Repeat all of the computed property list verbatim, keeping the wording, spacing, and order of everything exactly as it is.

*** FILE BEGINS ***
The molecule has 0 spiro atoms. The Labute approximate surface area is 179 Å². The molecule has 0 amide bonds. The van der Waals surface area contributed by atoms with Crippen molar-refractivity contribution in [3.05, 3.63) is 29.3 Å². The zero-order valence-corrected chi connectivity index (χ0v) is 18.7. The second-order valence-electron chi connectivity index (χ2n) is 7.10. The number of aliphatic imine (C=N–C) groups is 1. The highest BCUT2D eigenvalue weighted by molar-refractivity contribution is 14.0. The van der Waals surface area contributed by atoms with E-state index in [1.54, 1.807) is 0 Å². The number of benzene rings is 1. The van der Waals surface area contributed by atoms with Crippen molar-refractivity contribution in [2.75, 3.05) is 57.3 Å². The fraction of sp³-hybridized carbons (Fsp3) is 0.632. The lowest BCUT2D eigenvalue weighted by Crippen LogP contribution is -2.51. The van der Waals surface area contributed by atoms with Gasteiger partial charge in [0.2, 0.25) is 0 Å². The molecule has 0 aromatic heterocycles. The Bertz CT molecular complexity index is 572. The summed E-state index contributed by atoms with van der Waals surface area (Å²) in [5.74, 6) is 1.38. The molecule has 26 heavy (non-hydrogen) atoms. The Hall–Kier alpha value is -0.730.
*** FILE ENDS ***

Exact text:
The molecule has 0 spiro atoms. The Labute approximate surface area is 179 Å². The molecule has 0 amide bonds. The van der Waals surface area contributed by atoms with Crippen molar-refractivity contribution in [3.05, 3.63) is 29.3 Å². The zero-order valence-corrected chi connectivity index (χ0v) is 18.7. The second-order valence-electron chi connectivity index (χ2n) is 7.10. The number of aliphatic imine (C=N–C) groups is 1. The highest BCUT2D eigenvalue weighted by molar-refractivity contribution is 14.0. The van der Waals surface area contributed by atoms with E-state index in [1.54, 1.807) is 0 Å². The number of benzene rings is 1. The van der Waals surface area contributed by atoms with Crippen molar-refractivity contribution in [2.75, 3.05) is 57.3 Å². The fraction of sp³-hybridized carbons (Fsp3) is 0.632. The lowest BCUT2D eigenvalue weighted by Crippen LogP contribution is -2.51. The van der Waals surface area contributed by atoms with Gasteiger partial charge in [0.2, 0.25) is 0 Å². The molecule has 0 aromatic heterocycles. The Bertz CT molecular complexity index is 572. The summed E-state index contributed by atoms with van der Waals surface area (Å²) in [5.74, 6) is 1.38. The molecule has 26 heavy (non-hydrogen) atoms. The Hall–Kier alpha value is -0.730.